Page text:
What are the Main Cyber Threats in Financial Services?

Reports say that more than 80% of financial service institutions have reported increasing cyberattacks

The financial sector makes up for 13% of all-time successful cyberattacks and is among the top five most-attacked sectors

What are the most significant cyber security threats to the financial sector institutions and what are the consequences?

Who are the Threat Actors?

Financial institutions are leading targets of cyber attacks. Cybercriminals can profit through theft, fraud and extortion. 

Given the statistics, it may seem that attacks on financial institutions are inevitable. Institutions should focus on “when they are attacked” instead of “if they are a target.” 

Cyber threats to financial services

Cybercriminals, Insiders, And Fraudsters

Motivation: These attackers seek huge financial gains and are motivated by profit. 

Capabilities: These attackers use custom tools and social engineering.

Goals: Financial gains through fraudulent wire transfers, cash, and credential theft.

Cyber threats to financial services

Hackers And

Motivation: Curiosity, attention, vengeance, social justice, and provocation.

Capabilities:  Off-the-shelf tools, basic scripts, or web resources.

Goals: Low-impact damage and disruption of services: data leaks, DDoS, defamation.

Cyber threats to financial services

State-Based Actors And Spies

Motivation: Nationalism, commendation for defense or offense against state adversaries.

Capabilities: Persistent adversaries with resources to try a variety of attack vectors.

Goals: Destruction and damage including as data corruption, espionage, and targeted physical damage.

How Can Financial Services Organizations Mitigate Human Risk?

See our Financial Services page to check security awareness solutions tailored to the industry, as well as the benefits of promoting long-lasting good cybersecurity behaviors that reduce human risk inside your organization.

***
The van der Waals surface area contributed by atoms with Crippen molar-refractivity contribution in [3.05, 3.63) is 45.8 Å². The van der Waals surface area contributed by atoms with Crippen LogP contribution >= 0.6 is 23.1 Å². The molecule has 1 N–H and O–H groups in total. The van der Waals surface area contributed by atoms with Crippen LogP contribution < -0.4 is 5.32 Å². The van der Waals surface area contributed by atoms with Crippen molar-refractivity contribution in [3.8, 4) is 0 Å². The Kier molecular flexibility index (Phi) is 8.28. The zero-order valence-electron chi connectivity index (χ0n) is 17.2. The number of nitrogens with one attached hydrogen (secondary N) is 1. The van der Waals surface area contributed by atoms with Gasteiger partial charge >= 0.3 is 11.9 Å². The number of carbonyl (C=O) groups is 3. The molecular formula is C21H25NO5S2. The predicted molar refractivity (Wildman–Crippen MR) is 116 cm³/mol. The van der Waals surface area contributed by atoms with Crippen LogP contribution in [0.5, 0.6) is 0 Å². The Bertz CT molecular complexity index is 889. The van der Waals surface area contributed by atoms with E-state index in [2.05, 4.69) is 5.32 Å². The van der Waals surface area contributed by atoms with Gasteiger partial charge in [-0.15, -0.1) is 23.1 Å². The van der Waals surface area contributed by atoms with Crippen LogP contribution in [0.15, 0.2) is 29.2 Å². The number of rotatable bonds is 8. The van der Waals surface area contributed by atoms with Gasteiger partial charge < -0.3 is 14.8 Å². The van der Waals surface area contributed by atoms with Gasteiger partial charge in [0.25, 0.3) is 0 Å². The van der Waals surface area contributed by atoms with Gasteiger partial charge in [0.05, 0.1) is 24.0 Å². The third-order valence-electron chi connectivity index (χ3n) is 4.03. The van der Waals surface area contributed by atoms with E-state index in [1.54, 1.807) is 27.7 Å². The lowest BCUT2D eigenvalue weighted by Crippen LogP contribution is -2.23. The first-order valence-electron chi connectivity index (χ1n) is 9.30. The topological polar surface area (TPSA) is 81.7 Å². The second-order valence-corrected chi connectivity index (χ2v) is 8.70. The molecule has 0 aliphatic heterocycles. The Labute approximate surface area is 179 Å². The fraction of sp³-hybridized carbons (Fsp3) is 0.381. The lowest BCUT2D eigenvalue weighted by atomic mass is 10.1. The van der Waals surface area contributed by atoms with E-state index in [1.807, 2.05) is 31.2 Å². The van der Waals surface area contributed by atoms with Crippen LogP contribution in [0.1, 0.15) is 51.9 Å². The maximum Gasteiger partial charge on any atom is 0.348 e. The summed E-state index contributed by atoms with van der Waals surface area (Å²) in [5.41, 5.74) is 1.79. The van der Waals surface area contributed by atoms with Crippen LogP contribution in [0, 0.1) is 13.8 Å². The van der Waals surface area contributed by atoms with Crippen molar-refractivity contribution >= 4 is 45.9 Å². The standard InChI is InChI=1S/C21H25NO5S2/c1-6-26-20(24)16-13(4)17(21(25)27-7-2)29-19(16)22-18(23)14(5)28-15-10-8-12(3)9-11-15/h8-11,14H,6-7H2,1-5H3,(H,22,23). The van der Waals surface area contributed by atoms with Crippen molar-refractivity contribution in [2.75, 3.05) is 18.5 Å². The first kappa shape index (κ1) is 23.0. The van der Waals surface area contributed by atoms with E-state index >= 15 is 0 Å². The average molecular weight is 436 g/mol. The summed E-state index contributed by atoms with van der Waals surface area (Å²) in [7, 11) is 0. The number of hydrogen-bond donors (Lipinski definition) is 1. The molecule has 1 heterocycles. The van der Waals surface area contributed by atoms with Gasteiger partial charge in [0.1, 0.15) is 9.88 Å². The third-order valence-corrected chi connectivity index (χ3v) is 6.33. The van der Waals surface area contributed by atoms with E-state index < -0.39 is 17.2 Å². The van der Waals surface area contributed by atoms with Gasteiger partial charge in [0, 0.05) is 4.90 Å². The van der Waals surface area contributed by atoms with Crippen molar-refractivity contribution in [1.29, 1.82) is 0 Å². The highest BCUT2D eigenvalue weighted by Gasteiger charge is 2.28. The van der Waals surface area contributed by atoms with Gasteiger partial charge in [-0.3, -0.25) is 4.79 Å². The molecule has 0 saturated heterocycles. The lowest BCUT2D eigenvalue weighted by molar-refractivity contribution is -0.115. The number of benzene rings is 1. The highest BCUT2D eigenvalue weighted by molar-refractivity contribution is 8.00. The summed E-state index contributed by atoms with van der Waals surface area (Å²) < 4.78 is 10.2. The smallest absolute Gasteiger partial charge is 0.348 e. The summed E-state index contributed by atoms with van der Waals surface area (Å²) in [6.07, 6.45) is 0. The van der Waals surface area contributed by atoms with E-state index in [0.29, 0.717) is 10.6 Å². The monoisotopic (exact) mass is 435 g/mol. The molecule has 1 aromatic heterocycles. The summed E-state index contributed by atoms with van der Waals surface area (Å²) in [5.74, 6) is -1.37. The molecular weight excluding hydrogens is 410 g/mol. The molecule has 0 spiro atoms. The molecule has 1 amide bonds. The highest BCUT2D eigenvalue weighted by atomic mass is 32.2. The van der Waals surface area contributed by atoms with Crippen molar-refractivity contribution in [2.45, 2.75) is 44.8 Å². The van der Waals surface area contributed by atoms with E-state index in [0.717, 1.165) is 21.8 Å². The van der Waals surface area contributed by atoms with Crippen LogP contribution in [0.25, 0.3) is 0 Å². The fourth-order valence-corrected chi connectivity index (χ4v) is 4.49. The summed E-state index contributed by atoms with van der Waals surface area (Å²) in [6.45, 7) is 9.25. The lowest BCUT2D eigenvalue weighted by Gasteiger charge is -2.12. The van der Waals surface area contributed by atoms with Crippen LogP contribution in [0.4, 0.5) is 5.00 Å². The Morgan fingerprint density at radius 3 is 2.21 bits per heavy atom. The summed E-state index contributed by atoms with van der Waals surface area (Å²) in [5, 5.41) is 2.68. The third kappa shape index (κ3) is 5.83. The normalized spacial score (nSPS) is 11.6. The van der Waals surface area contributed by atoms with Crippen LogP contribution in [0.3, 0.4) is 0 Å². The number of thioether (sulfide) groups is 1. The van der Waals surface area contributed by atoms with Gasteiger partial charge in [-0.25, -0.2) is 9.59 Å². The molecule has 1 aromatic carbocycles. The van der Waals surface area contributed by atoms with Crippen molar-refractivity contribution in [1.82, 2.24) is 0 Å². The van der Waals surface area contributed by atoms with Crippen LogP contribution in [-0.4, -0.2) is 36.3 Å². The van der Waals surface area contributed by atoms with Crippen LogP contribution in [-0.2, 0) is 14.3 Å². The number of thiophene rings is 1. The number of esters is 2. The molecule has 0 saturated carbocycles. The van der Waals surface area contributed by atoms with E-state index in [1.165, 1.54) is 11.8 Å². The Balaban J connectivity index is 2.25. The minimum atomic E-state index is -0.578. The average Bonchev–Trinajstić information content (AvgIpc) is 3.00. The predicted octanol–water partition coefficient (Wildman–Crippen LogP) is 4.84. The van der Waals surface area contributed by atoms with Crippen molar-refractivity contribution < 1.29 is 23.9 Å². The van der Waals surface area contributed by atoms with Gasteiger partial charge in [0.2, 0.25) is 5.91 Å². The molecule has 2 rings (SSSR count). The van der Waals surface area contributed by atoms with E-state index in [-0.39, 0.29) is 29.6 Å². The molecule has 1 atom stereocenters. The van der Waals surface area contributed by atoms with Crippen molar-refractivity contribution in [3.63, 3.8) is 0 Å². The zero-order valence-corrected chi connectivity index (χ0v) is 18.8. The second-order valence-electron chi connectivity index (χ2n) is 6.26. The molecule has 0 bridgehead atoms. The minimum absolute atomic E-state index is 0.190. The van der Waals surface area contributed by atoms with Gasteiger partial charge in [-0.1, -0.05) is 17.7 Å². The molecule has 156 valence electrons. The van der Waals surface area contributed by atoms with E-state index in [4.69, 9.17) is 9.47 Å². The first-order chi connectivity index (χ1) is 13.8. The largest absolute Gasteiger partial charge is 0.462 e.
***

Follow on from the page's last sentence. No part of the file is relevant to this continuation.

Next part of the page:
Cyber Security Threats in Financial Services

Phishing Attacks

Phishing, emails which appear to be from banks or government agencies, urge the receiver to click on links or attachments that contain malware. These links and malware are designed to give the attacker access to data and systems. The best defense against phishing attacks is education. Employees should learn to recognize and report fraudulent emails. 

Ransomware Attacks

Ransomware, is a cybercrime where files are encrypted, and users are locked out, with criminals demanding money to re-access the system. Often when the ransom is paid, the system is not restored. The best defense against ransomware attacks is regular system backups onto hardware.

Credential Theft

By stealing credentials such as log-in information, user names, and passwords,  criminals can acquire access to a company’s systems or networks and transfer money,  initiate insurance scams, and even disseminate dangerous links among other employees. 

The best defense against credential theft is two-factor authentication and passwords of at least 12 characters with a combination of letters, numbers and symbols.  

Banking Trojans

Banking trojans are malware that once installed on a computer will wait for the victim to log in to an online bank account. Once this occurs, the trojan will capture the user’s password and gain access to the account. 

The best defense in preventing banking trojans is to install malware scanners, antivirus software or web application firewalls. 

Distributed Denial Of Service (DDoS) Attacks

By flooding a service network and its surrounding infrastructure with internet traffic, attackers can take advantage of security vulnerabilities and device weaknesses to control devices and software. 

DDoS-for-hire services have recently made off-the-shelf toolkits available to attackers who would not otherwise have had access to such an attack.